"For Rose," says Stekler, "the challenge is to prove himself on the issues while attacking Green's ethics, without muddying himself in the process." Proving himself on the issues could be a problem: Rose has a lot of bad ideas. Like Green, Rose talks about being a Christian, but he's got all those screwy socialist ideas. Green is opposed to socialism, but he, too, has got some ethics problems. They're both impossibly handsome—can't decide that way. Considering his own obvious liberal leanings, it's interesting to note the undercurrent of mild contempt that Stekler seems to have for the constituency of the Democratic party: "When your voters are richer, better educated, and have a better understanding of the issues," says Stekler of Republican voters, "you have the advantage." Maybe he's right.
But honestly, do the issues really matter in a political race any more? Considering the amount of time that Stekler actually spends looking at the candidates' stances, I guess not. Granted, this may not be entirely Stekler's fault. Rose keeps talking about free stuff for everybody—without bothering to explain who pays for that free stuff. He's got a lot of fundamentally bad ideas, which most of the general public realizes are bad ideas. But since he justifies his bad ideas with principles that no one could possibly argue with, what is Green supposed to say? "Why, actually, I'm hoping that we can starve as many sick kids to death as possible, thereby reducing the number of uninsured children. And as soon as I leave this debate, I'll be personally dumping twenty tons of highly radioactive waste into the city reservoir." Green's response is just to talk a lot about being a Christian. You have no real idea where he stands on the issues—except that he's definitely not a socialist (Charlton Heston said so). So, ethically challenged though he might be, he must be better than the other guy, right? "I am pretty much a right-wing nut," says Green, winningly, "but I'm not that easily defined." If it had been me, I'd have used that as a campaign slogan. Green instead opts for the almost tongue-in-cheek "Vote Green, like money."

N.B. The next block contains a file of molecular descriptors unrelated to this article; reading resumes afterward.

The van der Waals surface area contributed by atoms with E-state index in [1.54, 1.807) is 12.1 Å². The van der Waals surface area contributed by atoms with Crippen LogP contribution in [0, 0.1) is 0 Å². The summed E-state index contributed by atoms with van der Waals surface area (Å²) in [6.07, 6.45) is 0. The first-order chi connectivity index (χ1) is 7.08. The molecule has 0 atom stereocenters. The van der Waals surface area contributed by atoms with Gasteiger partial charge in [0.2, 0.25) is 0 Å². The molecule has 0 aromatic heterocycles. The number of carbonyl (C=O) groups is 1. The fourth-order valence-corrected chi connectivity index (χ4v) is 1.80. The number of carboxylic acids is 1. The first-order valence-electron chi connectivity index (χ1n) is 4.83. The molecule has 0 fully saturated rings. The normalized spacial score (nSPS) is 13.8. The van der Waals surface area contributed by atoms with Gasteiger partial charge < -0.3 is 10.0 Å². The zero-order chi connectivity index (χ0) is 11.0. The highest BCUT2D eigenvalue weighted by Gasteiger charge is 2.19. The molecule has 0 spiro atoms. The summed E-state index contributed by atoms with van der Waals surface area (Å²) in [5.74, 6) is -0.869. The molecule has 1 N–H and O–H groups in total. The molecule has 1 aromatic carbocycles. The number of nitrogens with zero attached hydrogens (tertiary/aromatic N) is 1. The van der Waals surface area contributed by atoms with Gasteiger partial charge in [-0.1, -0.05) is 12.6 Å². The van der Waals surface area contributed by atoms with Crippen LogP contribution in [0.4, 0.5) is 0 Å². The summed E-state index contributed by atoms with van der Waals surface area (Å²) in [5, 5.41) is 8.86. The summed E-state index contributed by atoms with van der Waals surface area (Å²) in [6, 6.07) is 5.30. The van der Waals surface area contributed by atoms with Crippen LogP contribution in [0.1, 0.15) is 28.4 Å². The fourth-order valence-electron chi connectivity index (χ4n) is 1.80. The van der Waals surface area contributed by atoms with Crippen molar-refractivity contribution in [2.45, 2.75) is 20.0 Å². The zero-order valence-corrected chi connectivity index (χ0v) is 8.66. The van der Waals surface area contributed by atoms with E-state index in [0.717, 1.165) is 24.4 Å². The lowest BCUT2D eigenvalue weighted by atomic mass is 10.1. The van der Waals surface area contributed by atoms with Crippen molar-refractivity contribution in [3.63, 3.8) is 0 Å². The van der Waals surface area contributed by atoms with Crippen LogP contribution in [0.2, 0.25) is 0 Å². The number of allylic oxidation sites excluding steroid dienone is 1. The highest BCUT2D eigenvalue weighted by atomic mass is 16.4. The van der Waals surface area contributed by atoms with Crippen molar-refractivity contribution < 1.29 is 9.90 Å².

The voters seem to want a reason to vote for Green, but those darn ethical problems—"an embarrassment to the district," according to one voter—keep getting in the way. And Rose is a far more active campaigner than Green, taking the time to go doorstep to doorstep, and of course never missing an opportunity to take jabs at Green's less than stellar ethics record. My personal favorite moment was the debate in which, when asked about Green's legal problems, Rose replied, with a face as innocent as could be, "The charges against my opponent are a criminal matter. I'd rather stay focused on the issues." Priceless.